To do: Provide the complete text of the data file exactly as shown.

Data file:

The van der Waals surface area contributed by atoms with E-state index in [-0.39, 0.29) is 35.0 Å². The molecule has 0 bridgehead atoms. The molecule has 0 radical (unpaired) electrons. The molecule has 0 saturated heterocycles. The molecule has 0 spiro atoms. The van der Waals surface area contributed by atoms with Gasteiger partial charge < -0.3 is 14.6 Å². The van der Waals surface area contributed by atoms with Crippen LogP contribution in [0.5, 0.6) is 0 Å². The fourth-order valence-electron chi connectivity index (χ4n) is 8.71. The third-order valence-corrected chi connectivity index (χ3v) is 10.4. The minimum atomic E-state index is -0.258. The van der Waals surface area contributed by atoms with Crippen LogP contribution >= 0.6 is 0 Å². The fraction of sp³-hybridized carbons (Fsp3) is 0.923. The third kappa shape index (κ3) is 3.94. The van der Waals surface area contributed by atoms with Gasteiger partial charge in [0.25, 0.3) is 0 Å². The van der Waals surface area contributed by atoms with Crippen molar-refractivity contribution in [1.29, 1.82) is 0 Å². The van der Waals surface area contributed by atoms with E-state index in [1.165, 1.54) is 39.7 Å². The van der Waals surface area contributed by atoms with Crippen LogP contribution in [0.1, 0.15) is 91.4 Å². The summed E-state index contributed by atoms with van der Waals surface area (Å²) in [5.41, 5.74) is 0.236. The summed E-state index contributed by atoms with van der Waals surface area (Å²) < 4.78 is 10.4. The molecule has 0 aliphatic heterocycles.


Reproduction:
The van der Waals surface area contributed by atoms with E-state index in [-0.39, 0.29) is 35.0 Å². The molecule has 0 bridgehead atoms. The molecule has 0 radical (unpaired) electrons. The molecule has 0 saturated heterocycles. The molecule has 0 spiro atoms. The van der Waals surface area contributed by atoms with Gasteiger partial charge < -0.3 is 14.6 Å². The van der Waals surface area contributed by atoms with Crippen LogP contribution in [0.5, 0.6) is 0 Å². The fourth-order valence-electron chi connectivity index (χ4n) is 8.71. The third-order valence-corrected chi connectivity index (χ3v) is 10.4. The minimum atomic E-state index is -0.258. The van der Waals surface area contributed by atoms with Crippen LogP contribution >= 0.6 is 0 Å². The fraction of sp³-hybridized carbons (Fsp3) is 0.923. The third kappa shape index (κ3) is 3.94. The van der Waals surface area contributed by atoms with Gasteiger partial charge in [0.25, 0.3) is 0 Å². The van der Waals surface area contributed by atoms with Crippen molar-refractivity contribution in [1.29, 1.82) is 0 Å². The van der Waals surface area contributed by atoms with E-state index in [1.165, 1.54) is 39.7 Å². The van der Waals surface area contributed by atoms with Crippen LogP contribution in [0.1, 0.15) is 91.4 Å². The summed E-state index contributed by atoms with van der Waals surface area (Å²) in [5.41, 5.74) is 0.236. The summed E-state index contributed by atoms with van der Waals surface area (Å²) < 4.78 is 10.4. The molecule has 0 aliphatic heterocycles.